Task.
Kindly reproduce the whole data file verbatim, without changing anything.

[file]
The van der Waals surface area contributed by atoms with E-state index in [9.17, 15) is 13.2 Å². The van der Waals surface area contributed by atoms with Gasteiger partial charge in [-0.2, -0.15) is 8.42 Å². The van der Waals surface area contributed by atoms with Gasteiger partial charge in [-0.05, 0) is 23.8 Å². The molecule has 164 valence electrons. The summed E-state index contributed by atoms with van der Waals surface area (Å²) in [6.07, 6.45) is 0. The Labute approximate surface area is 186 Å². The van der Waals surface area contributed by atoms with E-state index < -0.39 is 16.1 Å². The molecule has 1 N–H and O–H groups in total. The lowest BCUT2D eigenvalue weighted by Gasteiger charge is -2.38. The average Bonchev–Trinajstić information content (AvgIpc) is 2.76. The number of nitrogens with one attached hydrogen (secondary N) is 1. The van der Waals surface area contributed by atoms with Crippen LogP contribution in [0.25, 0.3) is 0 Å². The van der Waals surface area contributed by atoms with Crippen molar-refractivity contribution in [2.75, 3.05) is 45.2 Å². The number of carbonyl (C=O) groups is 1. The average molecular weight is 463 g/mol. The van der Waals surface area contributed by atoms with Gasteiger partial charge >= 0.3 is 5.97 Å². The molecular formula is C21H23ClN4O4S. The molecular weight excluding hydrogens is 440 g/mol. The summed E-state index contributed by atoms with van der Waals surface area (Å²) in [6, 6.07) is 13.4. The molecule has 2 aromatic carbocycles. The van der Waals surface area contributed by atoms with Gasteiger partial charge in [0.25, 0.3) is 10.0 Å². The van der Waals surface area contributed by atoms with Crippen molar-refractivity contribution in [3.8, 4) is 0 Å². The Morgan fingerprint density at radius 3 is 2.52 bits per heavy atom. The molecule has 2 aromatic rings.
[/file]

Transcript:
The van der Waals surface area contributed by atoms with E-state index in [9.17, 15) is 13.2 Å². The van der Waals surface area contributed by atoms with Gasteiger partial charge in [-0.2, -0.15) is 8.42 Å². The van der Waals surface area contributed by atoms with Gasteiger partial charge in [-0.05, 0) is 23.8 Å². The molecule has 164 valence electrons. The summed E-state index contributed by atoms with van der Waals surface area (Å²) in [6.07, 6.45) is 0. The Labute approximate surface area is 186 Å². The van der Waals surface area contributed by atoms with E-state index < -0.39 is 16.1 Å². The molecule has 1 N–H and O–H groups in total. The lowest BCUT2D eigenvalue weighted by Gasteiger charge is -2.38. The average Bonchev–Trinajstić information content (AvgIpc) is 2.76. The number of nitrogens with one attached hydrogen (secondary N) is 1. The van der Waals surface area contributed by atoms with Crippen LogP contribution in [0.25, 0.3) is 0 Å². The van der Waals surface area contributed by atoms with Crippen molar-refractivity contribution in [2.75, 3.05) is 45.2 Å². The number of carbonyl (C=O) groups is 1. The average molecular weight is 463 g/mol. The van der Waals surface area contributed by atoms with Gasteiger partial charge >= 0.3 is 5.97 Å². The molecular formula is C21H23ClN4O4S. The molecular weight excluding hydrogens is 440 g/mol. The summed E-state index contributed by atoms with van der Waals surface area (Å²) in [6, 6.07) is 13.4. The molecule has 2 aromatic carbocycles. The van der Waals surface area contributed by atoms with Gasteiger partial charge in [0.25, 0.3) is 10.0 Å². The van der Waals surface area contributed by atoms with Crippen molar-refractivity contribution in [3.8, 4) is 0 Å². The Morgan fingerprint density at radius 3 is 2.52 bits per heavy atom. The molecule has 2 aromatic rings.